2011/09/29/dots-words-and-juice-three-books-on-words/

Posted on September 29, 2011 Posted by Bertha Perez

2011/09/29/dots-words-and-juice-three-books-on-words/

Dots, Words, and Juice: Three Books on Words

by Erin Brenner on September 29, 2011

I’ve reviewed several serious reference books in this blog. But language books don’t all have to be serious to be worth reading. Sometimes they can be fun and entertaining—and still teach you something. Here are three books that fit that description.

Alphabetter Juice

Roy Blount (pronounced blunt) Jr. is the author of many books on various topics, a frequent panelist on Wait, Wait … Don’t Tell Me! and a member of the American Heritage Dictionary’s usage panel. Alphabetter Juice is a follow-up to Alphabet Juice, both humorous works of word stories.

Blount espouses the concept of sonicky, a word he created from “sonic (evocative of sound) and kinesthetic (evocative of body movement).” Sonicky words, “the most expressive English words,” he writes, “engage the ear, the vocal apparatus, and by implication other parts of the body: call me suggestible, but I can feel hump, which first appeared in English as part of humpback, in my upper back and shoulders.” It’s an interesting concept, one that leads Blount to look at all manner of words, including ad hominy, gag, and knickknack.

The entries are arranged alphabetically (more or less), so you can jump in and out any way you’d like, making it a great read when you don’t have much time to read. Read a couple entries while your computer boots up. Read a couple more while the cupcakes bake. Read a couple of pages just before bed. (Now you know how I get my reading done. Cupcakes, anyone?)

One note: I read this book on my Kindle. I love the advantages of an e-reader, but Blount’s book deserved better treatment than it got. There were many odd line breaks and some typos, neither of which exist in the print edition. I’ve read other e-editions that don’t have this problem, so I know this isn’t a universal problem. Whoever prepped the book for e-readers needs to hire a proofreader (I’m available). Do yourself a favor with this particular book: read it in print.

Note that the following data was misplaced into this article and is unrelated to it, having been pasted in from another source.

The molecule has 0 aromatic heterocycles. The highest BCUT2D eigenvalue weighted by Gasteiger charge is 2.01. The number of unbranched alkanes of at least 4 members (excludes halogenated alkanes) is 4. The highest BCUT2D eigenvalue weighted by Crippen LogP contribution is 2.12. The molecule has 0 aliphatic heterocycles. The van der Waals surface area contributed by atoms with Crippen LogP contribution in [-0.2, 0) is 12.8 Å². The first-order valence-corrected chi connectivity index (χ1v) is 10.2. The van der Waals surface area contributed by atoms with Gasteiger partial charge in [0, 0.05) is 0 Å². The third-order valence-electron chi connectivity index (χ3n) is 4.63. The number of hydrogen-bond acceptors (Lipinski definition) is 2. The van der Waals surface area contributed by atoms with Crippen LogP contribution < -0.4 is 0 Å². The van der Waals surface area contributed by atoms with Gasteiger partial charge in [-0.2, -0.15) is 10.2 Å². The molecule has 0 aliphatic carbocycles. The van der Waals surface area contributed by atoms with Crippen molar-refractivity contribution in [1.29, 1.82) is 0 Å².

On the Dot

On the Dot by Alexander Humez and Nicholas Humez is ostensibly about that mark we use for periods. Really, though, chapters just start with the different uses of the dot, such as in Morse Code, as bullets, with musical notes, and as part of several punctuation marks. The discussion then goes wherever the words lead the authors. You might get a brief history of Morse Code and ciphers, such as the cipher George Washington used, or an explanation of bullet lists followed by an entertaining history of the word bullet to mean the projectile that comes from a firearm.

The brothers Humez know their stuff, too. Writers independent of each other, they’ve coauthored several books on language, including Latin for People and Alpha to Omega. Their writing is rhythmic and witty, their topic light and entertaining. On the Dot is a fun read for a dreary day.

How to Read a Word

Historical lexicographer Elizabeth Knowles knows words and how to build “word files.” She’s worked on the Oxford English Dictionary Supplement and the Shorter Oxford English Dictionary. And she knows how dictionaries work.

Her book How to Read a Word introduces readers to the art of creating word files and, thus, dictionaries. Knowles walks us through the process, sharing plenty of word stories along the way. You can read the stories behind wordhoard, Twitterati, vocabulary, and more.